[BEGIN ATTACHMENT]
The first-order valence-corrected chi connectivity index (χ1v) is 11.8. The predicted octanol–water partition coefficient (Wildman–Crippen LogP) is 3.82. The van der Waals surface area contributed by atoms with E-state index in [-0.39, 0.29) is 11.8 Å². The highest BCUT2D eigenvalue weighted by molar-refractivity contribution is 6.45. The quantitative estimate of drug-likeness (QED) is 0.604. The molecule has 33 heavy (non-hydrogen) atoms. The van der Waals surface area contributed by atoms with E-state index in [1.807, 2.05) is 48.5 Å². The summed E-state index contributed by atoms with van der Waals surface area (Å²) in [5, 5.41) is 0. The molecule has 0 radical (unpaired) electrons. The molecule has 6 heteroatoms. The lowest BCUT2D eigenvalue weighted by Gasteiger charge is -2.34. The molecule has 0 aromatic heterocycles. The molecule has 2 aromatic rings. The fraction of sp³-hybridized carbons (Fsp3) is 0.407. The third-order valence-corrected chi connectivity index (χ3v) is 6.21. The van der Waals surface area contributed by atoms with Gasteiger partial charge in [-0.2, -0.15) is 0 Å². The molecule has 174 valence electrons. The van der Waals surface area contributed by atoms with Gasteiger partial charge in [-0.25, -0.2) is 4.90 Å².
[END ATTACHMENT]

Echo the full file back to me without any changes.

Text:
The first-order valence-corrected chi connectivity index (χ1v) is 11.8. The predicted octanol–water partition coefficient (Wildman–Crippen LogP) is 3.82. The van der Waals surface area contributed by atoms with E-state index in [-0.39, 0.29) is 11.8 Å². The highest BCUT2D eigenvalue weighted by molar-refractivity contribution is 6.45. The quantitative estimate of drug-likeness (QED) is 0.604. The molecule has 33 heavy (non-hydrogen) atoms. The van der Waals surface area contributed by atoms with E-state index in [1.807, 2.05) is 48.5 Å². The summed E-state index contributed by atoms with van der Waals surface area (Å²) in [5, 5.41) is 0. The molecule has 0 radical (unpaired) electrons. The molecule has 6 heteroatoms. The lowest BCUT2D eigenvalue weighted by Gasteiger charge is -2.34. The molecule has 0 aromatic heterocycles. The molecule has 2 aromatic rings. The fraction of sp³-hybridized carbons (Fsp3) is 0.407. The third-order valence-corrected chi connectivity index (χ3v) is 6.21. The van der Waals surface area contributed by atoms with Gasteiger partial charge in [-0.2, -0.15) is 0 Å². The molecule has 174 valence electrons. The van der Waals surface area contributed by atoms with Gasteiger partial charge in [-0.25, -0.2) is 4.90 Å².